Ever since its inception around 15 years back, my college, CEC, has borne witness to a number of love stories. Some of the stories have been told over the years, especially where teachers, eloping or differences in caste was involved. My favourite story was the one in which one of our teachers was supposed to have eloped with a former student of his. This was especially interesting because he was a very strict person, and his mere presence in an otherwise unruly classroom ensured pin drop silence. I could not imagine how anyone had the guts to fall in love with him; surely his ladylove was exceptionally brave.
But not every story ended happily; in fact most of them were not intended to right from the start. There were people who pretended to be “just friends”, which meant that while they did everything that people in love usually did, and had eyes, ears and time for no one else, they claimed they were only two great friends who liked to hang out together. I do not know whether they were able to fool anyone with this grand scheme except maybe themselves. Then again, there were people who openly declared their love for each other, but decided that they would end their relationship at the end of the course. The basis for such a decision – differences in religion, social status, family status etc, and the lack of will to stand up to the emotional blackmail that their families would have definitely subjected them to, had they decided to get married.
Whatever the genre of love, couples spent a lot of time in the college canteen, sipping on lime soda or in one of the various juice shops in the locality. Now that I think of it, for a very small town, Chengannur has a surprisingly large number of juice shops, bakeries and restaurants, and the place owes a lot of its booming food business to the love struck couples of CEC.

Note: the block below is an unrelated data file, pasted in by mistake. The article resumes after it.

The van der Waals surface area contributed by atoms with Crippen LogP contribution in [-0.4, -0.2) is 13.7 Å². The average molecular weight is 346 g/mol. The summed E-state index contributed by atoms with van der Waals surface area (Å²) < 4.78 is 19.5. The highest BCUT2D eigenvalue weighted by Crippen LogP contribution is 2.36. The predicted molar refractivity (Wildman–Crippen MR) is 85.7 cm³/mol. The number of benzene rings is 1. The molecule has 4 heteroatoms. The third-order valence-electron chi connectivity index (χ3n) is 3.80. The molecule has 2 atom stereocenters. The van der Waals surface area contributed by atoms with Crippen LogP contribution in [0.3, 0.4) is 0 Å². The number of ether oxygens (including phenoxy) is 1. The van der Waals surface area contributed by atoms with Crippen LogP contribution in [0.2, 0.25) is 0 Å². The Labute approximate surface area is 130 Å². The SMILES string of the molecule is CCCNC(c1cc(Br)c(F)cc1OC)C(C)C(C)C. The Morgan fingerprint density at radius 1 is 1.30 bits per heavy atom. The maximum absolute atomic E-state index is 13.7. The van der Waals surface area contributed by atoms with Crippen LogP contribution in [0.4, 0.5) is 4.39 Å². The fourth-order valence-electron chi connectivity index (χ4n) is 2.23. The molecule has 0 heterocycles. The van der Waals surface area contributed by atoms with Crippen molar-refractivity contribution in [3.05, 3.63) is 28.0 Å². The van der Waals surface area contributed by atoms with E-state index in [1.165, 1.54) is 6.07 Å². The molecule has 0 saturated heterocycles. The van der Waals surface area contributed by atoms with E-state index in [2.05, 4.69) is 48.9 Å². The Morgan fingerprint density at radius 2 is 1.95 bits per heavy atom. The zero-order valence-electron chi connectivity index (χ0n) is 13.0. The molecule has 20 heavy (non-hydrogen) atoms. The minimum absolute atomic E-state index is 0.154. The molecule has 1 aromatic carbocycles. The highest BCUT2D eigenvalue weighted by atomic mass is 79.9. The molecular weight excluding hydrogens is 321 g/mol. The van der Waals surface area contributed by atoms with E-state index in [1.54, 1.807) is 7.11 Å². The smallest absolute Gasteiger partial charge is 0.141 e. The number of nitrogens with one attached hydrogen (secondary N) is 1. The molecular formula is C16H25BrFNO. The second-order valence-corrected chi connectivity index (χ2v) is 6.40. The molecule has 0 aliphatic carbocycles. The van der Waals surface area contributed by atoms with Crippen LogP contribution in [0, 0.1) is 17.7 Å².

I had often heard rave reviews about Sharjah shake, and finally a couple of friends and I decided to see what the fuss was all about. We went into a juice shop which was crowded with tables and chairs, and the first thing that struck me was that the setting was far from romantic. I could not help but sympathise with the couples who had to whisper sweet nothings in here, swatting away the flies that seemed to be everywhere. The shake did not live up to my expectations either, it was too thick and should have been served with a spoon rather than a straw. I was glad to be able get out of there and did not think I had the stomach for a Sharjah shake ever again. But that was till my brother started experimenting with milk shakes at home. He was a CEC pass out as well, and perhaps became nostalgic when he thought of milk shakes. Hmmm!!! Anyway, he made them rather well, and I had my first taste of delicious Sharjah shake at home, thanks to him.
I decided to give this popular drink a slight twist by adding some thick, creamy coconut milk in addition to plantains and chocolate. And since Sharjah shake does not have anything to with Sharjah, I thought I could at least give it a Kerala touch with the coconut milk. Here is how I made it.
- Dissolve the cocoa powder in a few teaspoons of warm milk and let it cool.
- Blend the remaining ingredients together using a blender.
- Stir in a little more sugar and the cocoa paste and serve immediately.
- You can also replace milk with thin coconut milk.